10. Betrayal Yes

Concha’s audacious betrayals are heartbreaking for Pasqual.

 

11. Philosophical themes involving alienation, loneliness Yes

Pasqual: I love you, Concha. Life without you means nothing.

 

12. Psychology (hypnosis, brainwashing, manipulation, amnesia) Yes

Pasqual is obsessed with Concha.* Nothing can keep him away. Concha manipulates men to secure the things she desperately wants and/or needs.

 

13. Allusion to postwar or wartime themes N/A

14. Chiaroscuro for black and white films, or intense or muted color or tinting added to black and white films (In either case, the technique is used to enhance the mood and/or the emotional content.) N/A

 

15. Unusual camera and/or lighting techniques Yes

There are many slow dissolves between scenes. Also the director is not shy in having the camera pan to follow action as opposed to editing. For example when we first see Concha, the camera pans down from a balcony until we see a balloon-filled horse carriage carrying Concha and follows it moving left-to-right. It then abruptly reverses course, moving left to follow another carriage, all without a cut.

 

16. European or U.S. film influenced by European styles (for example, German expressionism, French poetic realism, and so on) Yes

The mise-en-scene gives the film a realistic feel. Backdrops and sets look as if they are lived-in and not pristine. Sets are fill with knick-knacks, some with balloons and confetti, and in others we see walls with imperfections or sloppy brick work. A lot of attention is given to details; nothing seems to be out of place. In one scene we see a snowbound train stranded as a result of an avalanche almost buried in snow. This unrefined look is later employed by directors and art director of film noir.

 

17. No stark contrast between “good” and “evil” (characters, forces, emotion, and so on) N/A

18. Expertise triumphs, perhaps rather than “good” N/A

 

* His obsession reminds me of a Percy Sledge song:

When a man loves a woman, Down deep in his soul, She can bring him such misery

If she plays him for a fool, He’s the last one to know, Loving eyes can never see

 

The Devil Is a Woman has 11 of 18 proto-noir characteristics, but never really felt noir. The absence of any criminal activity may be the reason. (It is a personal preference.)

Marlene Dietrich is brilliant as Concha; a memorable performance; one I’ll never forget.

 

 

 


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#4 HEYMOE

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Posted 17 March 2017 - 07:34 PM

Le Jour se Leve (1939)

(Daybreak)

dir. Marcel Carne

 

We hear a gunshot coming from behind an apartment door, then see a man tumbling and falling down a flight of stairs; he is dead. Next, we see a blind man walking up the stairs, and hearing the commotion exclaims, “What happened? Did someone fall?” With his  white cane, he traces the body. “Someone fell! Help! Is anyone there?”

The murderer decides to hole up in the apartment instead of running away, and when the police arrive demanding he open the door, he refuses. After much pacing back and forth, he begins to recall the events that led to his predicament.

 

1. Unusual narration or plot development Yes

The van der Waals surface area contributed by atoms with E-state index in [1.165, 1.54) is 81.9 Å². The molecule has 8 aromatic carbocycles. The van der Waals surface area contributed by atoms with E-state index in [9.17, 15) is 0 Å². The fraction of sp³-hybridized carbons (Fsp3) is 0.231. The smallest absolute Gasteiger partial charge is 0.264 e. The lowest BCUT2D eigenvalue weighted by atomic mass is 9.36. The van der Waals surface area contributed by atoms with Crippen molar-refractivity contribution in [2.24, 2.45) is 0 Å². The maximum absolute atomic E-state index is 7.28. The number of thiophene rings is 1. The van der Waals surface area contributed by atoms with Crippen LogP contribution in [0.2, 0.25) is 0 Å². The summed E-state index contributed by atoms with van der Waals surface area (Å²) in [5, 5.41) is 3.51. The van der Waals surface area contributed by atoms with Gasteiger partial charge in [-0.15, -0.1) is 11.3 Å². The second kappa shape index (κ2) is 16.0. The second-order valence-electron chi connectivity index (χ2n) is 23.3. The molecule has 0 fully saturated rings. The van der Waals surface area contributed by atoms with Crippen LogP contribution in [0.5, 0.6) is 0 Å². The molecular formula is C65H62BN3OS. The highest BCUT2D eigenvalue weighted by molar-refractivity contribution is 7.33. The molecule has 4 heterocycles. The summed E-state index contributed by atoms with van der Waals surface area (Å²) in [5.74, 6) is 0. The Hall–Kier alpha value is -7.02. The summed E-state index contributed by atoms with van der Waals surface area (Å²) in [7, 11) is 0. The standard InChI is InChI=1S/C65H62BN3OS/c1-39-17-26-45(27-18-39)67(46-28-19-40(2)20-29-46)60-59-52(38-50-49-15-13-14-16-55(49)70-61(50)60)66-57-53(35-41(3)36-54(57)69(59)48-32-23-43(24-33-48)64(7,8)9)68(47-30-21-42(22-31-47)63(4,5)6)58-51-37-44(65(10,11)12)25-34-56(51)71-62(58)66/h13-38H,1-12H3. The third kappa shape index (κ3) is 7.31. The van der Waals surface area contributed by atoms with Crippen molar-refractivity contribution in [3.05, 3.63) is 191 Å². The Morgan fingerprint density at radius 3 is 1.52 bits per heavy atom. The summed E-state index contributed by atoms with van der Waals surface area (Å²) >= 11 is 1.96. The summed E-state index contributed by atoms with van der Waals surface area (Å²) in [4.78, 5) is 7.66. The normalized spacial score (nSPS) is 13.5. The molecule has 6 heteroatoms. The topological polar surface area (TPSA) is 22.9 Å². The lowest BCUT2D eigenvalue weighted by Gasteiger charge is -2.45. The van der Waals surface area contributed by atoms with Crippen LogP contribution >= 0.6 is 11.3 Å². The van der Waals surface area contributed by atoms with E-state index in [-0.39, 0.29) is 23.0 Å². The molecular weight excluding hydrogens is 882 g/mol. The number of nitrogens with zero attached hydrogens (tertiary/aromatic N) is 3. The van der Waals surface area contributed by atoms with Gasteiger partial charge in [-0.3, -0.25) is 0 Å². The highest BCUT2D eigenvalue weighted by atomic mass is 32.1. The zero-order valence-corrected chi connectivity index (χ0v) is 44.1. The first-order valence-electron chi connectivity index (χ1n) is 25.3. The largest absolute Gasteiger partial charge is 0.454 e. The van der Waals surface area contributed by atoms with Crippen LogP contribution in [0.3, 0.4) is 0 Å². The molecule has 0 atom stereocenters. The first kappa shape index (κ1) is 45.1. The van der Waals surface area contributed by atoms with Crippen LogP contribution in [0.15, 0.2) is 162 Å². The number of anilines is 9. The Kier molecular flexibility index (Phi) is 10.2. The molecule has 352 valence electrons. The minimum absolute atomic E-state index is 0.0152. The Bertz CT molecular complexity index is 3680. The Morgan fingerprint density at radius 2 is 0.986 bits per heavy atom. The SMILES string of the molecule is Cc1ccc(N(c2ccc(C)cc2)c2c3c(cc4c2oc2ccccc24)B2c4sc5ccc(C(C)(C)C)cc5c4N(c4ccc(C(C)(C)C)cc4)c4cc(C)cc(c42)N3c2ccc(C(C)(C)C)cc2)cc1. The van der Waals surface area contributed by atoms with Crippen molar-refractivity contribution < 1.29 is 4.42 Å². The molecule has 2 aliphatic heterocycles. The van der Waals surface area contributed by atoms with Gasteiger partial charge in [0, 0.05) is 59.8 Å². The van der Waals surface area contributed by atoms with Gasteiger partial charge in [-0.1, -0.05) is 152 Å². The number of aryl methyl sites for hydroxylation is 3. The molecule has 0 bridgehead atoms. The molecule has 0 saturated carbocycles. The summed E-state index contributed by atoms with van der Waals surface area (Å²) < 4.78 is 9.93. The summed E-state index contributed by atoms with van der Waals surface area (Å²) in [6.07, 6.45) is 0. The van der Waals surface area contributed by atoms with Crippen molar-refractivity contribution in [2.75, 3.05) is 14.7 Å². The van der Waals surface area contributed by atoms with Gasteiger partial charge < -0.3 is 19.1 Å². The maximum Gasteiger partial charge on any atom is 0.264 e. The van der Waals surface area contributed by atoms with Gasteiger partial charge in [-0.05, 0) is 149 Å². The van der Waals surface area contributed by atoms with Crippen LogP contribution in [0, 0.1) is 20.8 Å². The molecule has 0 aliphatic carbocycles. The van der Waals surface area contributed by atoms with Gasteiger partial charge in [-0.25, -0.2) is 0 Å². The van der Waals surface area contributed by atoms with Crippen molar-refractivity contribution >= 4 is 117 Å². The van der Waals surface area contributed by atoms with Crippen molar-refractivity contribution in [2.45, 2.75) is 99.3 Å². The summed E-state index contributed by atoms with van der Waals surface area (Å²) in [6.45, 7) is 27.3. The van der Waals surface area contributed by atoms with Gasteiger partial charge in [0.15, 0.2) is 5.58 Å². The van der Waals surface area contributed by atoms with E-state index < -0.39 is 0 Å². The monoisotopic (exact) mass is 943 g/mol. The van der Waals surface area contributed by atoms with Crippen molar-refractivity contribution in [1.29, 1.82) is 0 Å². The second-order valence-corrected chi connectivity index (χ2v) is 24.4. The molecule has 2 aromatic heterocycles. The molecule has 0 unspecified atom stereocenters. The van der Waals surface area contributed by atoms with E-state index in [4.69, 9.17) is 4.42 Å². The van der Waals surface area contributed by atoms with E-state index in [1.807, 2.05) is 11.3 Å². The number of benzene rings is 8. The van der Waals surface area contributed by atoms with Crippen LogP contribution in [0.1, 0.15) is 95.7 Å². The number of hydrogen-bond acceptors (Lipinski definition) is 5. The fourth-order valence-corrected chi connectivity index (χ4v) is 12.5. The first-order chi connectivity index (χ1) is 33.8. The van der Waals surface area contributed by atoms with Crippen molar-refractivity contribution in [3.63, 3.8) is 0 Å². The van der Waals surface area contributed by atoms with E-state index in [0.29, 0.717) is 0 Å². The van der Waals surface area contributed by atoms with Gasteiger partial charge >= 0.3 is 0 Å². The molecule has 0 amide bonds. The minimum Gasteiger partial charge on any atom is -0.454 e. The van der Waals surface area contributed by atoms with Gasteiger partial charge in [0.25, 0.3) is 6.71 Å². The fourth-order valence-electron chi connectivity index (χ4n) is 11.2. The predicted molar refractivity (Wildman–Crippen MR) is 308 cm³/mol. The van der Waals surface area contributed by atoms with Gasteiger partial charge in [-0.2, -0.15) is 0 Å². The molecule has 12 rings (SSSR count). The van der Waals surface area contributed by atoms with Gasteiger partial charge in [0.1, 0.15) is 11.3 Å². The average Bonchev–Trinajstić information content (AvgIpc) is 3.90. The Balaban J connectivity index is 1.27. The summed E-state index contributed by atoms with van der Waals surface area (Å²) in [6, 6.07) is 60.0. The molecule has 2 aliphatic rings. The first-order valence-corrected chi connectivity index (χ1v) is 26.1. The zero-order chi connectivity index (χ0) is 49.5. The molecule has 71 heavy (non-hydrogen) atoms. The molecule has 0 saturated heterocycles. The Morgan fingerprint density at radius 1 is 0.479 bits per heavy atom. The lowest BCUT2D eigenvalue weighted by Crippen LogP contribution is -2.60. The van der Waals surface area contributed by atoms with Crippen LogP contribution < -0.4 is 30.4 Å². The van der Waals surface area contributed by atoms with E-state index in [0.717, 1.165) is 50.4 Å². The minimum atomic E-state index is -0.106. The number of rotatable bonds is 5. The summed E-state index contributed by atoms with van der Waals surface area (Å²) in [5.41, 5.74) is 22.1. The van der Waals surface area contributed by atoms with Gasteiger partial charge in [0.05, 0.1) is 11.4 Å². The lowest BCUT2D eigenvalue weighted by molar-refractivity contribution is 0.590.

The bulk of the story is divided into three distinct parts and presented in a series of flashbacks, interwoven with the drama unfolding inside the apartment with Francois and the police.

 

2. Flashbacks Yes

Francois recalls the events that led to he killing Valentin, who we first see exiting the room in the first scene.

 

3. Crime/planning a crime (usually—but not always—murder) Yes

Assault

Menacing

Murder

 

4. Femme fatale and/or homme fatale N/A

 

5. The instrument of fate Yes

Francoise gets lost attempting to deliver flowers and by chance, enters a factory to ask for help. There she meets a worker by the same name - Francois/Francoise. Later they learn that each comes from an orphanage and as a result, a bond develops between them.

 

6. Angst (for example, guilt, fear, self-doubt, confusion, and so on; in other words, anything that contributes to angst) Yes

Two examples:

Francois and Valentin are each jealous of the other over their involvement with the same two women.

 

Francois becomes desperate when he realizes that he’s running out of time and options, as police get closer to apprehending him.

 

7. Violence or the threat of violence Yes

Murder

 

8. Urban and nighttime settings Yes

The setting is an unnamed industrial town with tall tenements, factories- some having multiple tube chimneys, and a commuter rail running through it. Many nighttime scenes.

 

9. Greed N/A

10. Betrayal N/A

 

11. Philosophical themes involving alienation, loneliness Yes

Francois isolates himself not only from the police but from society as well. He yells at a crowd below his window: Let me alone! Alone do you hear? All I ask is to be left in peace!… I’m so tired. I don’t trust anyone anymore. It’s all over. Who is Francois? I don’t know him! He doesn’t exist anymore.” 

 

12. Psychology (hypnosis, brainwashing, manipulation, amnesia) Yes

Clara, talking to Francois, says of Valentin, “He can talk you into anything. Take the Riviera, for instance, he starts talking about it and you’re right there. That’s how he got me.”

Valentin boasts to Francois, “Love. Romance. Of course, they love you! It’s wonderful to be loved, eh? They don’t love me, but I attract them. That’s the whole secret. And as I attracted her, she and I…Silly of me - I adore youth. Interested? Like to hear more?”